Against Maryland, Virginia is let down by effort on defense

By Zach Berman
Washington Post Staff Writer
Tuesday, February 16, 2010

At every Virginia practice, the Cavaliers preach the same defensive demands. It's a never-ending emphasis and the bedrock of the program Coach Tony Bennett is trying to build in Charlottesville.

Throughout Bennett's first season at Virginia, the Cavaliers' offense has often revealed deficiencies. Bennett's pack-line defense, though, has kept the Cavaliers afloat.

Somewhere between Blacksburg and College Park, the Cavaliers lost the defensive intensity and fundamentals that are taught every day the team gathers together. As a result, Virginia lost its third consecutive game, an embarrassing 85-66 defeat at the hands of Maryland at Comcast Center.

"We've hung in there with good defense and shaky offense, but we haven't hung in a game yet with poor defense," Bennett said. "You can't ever take for granted that just because you played good defense in the past, it's just going to be there."

Bennett was especially crushed by struggles with transition defense, help defense and preventing offensive rebounds. Even when Virginia (14-9, 5-5 ACC) set up in the half court, its defense could not contain the Terrapins.

The Cavaliers entered the game leading the ACC by holding opponents to 61 points per game. Maryland (17-7, 7-3) reached that total with more than 13 minutes remaining.

The Terrapins shot 56.3 percent from the field, including 70 percent in the first half. Greivis Vasquez scored 25 of his 30 points before halftime, when Maryland marched to a 52-35 lead.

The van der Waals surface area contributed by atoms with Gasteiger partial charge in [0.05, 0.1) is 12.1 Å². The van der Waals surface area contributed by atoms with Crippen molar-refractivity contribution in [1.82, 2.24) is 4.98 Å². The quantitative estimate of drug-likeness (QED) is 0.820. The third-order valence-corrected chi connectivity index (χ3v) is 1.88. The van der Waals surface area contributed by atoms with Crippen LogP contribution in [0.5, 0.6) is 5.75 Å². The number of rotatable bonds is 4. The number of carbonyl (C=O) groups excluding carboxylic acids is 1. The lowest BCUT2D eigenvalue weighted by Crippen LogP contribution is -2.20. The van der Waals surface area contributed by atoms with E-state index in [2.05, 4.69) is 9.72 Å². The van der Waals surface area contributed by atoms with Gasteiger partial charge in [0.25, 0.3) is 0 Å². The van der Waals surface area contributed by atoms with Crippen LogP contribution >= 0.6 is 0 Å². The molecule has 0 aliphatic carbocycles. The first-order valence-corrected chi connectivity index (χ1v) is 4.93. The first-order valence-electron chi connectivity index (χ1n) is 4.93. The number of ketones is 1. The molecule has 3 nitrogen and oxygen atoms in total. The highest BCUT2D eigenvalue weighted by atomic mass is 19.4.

"Personally, I was very upset with that," guard Sylven Landesberg said. "I decided to step up to the challenge in the second half, but it was already out of hand."

Virginia tried guarding Vasquez with Jontel Evans, Mustapha Farrakhan, Sammy ZeglinskiCalvin Baker and even Landesberg in the second half, but no one could stop the Maryland star. The Cavaliers' roster is loaded with combination guards -- there are three regular players between 6 feet 2 and 6-4 -- yet does not have a player who can shut down a tall guard (Vasquez is 6-6).

"It's got to be done with our team defense, and that was lacking," Bennett said. "There were so many holes in it tonight."

Landesberg remained without answers because the defense is preached every day. He said nothing occurred that Virginia had not worked on before, and he appeared embittered that the team let down its defensive-minded coach.

Most disheartening to Bennett was that the Cavaliers were outplayed "from a tangible standpoint, and an intangible standpoint." The effort that appeared constant through the previous 22 games was absent and, to a man, the players remaining in the Cavaliers' locker room a few minutes after the game admitted such.

"We just came out here without passion," junior forward Will Sherrill said.

Senior captain Jerome Meyinsse said there was no excuse for the performance -- "fatigue can't account for allowing them to score 52 points in the first half," Meyinsse said -- and took it upon himself and the team's other two captains to ensure that the team does not fall apart now that it has lost five of seven games.

Bennett admitted that Virginia took "a step back," and it came at a crippling time in the schedule. The Cavaliers return to practice on Tuesday to prepare for a game on Wednesday against Florida State at John Paul Jones Arena. Bennett labeled it a "gut-check time."

Virginia has maintained a winning record throughout the ACC calendar, but that cushion is gone. Now, the Cavaliers must win to avoid slipping below .500 amid a stretch in which the once-promising season has quickly faded to mediocrity.

"I can handle a loss, but not like that," Bennett said. "We have to respond. We have to respond."

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